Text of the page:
Background: Drug errors are a common and persistent problem in health care and are also associated with serious adverse events. Reporting has become the cornerstone of learning from errors, but is not without its imperfections.
Aim: The aim of this study is to improve reporting and learning from drug errors through investigating the contributory factors in drug errors and quality of reporting in an acute hospital.
Methods: A retrospective, random sample of 991 drug error reports from 1999 to 2003 were subjected to quantitative and qualitative analysis. This was followed by 40 qualitative interviews with a volunteer, multi-disciplinary sample of health professionals. The combined analysis has been used to develop a knowledge base for improved drug error reporting.
Results: The quality of reports varied considerably, and 27% of reports lacked any contributory factors. Documentary analysis revealed a focus on individuals, sometimes culminating in blame without obvious justification. Doctors submitted few reports, and there were notable differences in reporting according to clinical location. Communication difficulties commonly featured in causation, and high workload and interruptions were predominant contributory factors in the interview data. Interviewees viewed causation as multifactorial, including cognitive and psychosocial factors. Organizational orientation to error was predominantly perceived by interviewees as individual rather than systems-based. Staff felt obliged to report but rarely received feedback. IMPLICATIONS AND CONCLUSION: Drug errors are multifactorial in causation. Current reporting schemes lack a theoretical basis, and are unlikely to capture the information required to ensure learning about causation. Health professionals have reporting fatigue and some remain concerned that reporting promotes individual blame rather than an examination of systems factors. Reporting can be strengthened by human error theory, redesigned to capture a range of contributory factors, facilitate learning and foster supportive actions. It can also be feasible in routine practice. Such an approach should be examined through multi-centred evaluation.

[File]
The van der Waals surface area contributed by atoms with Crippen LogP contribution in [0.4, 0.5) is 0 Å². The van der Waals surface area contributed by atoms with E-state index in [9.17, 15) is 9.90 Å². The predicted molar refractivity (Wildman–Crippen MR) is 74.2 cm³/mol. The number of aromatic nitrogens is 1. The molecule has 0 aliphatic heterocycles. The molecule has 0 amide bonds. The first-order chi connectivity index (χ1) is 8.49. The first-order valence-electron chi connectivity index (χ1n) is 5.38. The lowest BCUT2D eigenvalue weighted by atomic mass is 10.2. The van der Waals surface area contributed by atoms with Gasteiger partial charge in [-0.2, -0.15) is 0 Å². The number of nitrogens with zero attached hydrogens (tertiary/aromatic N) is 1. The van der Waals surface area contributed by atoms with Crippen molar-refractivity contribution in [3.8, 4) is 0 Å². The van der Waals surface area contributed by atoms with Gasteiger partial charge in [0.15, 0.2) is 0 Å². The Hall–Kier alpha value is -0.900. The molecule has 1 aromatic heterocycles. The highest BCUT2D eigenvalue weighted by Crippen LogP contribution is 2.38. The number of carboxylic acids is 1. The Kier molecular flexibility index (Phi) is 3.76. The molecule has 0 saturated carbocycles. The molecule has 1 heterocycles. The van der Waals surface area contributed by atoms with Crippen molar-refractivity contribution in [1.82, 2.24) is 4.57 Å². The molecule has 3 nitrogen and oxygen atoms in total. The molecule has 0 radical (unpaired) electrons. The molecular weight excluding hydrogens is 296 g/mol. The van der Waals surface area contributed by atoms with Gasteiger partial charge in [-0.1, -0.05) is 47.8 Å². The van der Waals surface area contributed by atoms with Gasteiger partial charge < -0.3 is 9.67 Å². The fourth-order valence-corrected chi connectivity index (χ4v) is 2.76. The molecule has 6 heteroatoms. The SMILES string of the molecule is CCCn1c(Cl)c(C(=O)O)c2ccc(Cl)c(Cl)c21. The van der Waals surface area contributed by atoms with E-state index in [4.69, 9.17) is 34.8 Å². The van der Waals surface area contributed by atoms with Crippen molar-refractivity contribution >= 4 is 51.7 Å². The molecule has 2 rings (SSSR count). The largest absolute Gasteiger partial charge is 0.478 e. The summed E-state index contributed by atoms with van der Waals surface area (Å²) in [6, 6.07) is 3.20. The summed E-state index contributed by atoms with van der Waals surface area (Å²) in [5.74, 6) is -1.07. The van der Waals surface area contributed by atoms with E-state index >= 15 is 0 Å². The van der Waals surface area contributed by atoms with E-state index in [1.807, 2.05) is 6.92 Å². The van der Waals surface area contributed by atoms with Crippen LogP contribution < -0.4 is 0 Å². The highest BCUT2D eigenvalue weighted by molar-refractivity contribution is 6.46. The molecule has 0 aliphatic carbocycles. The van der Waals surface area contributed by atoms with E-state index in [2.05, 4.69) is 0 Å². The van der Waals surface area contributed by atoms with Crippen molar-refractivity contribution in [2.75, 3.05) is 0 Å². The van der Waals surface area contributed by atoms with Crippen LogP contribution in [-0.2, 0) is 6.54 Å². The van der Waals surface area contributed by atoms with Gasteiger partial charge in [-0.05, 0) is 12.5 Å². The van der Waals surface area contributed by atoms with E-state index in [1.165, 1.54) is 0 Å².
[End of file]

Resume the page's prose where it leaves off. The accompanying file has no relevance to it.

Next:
© 2010 Blackwell Publishing Ltd.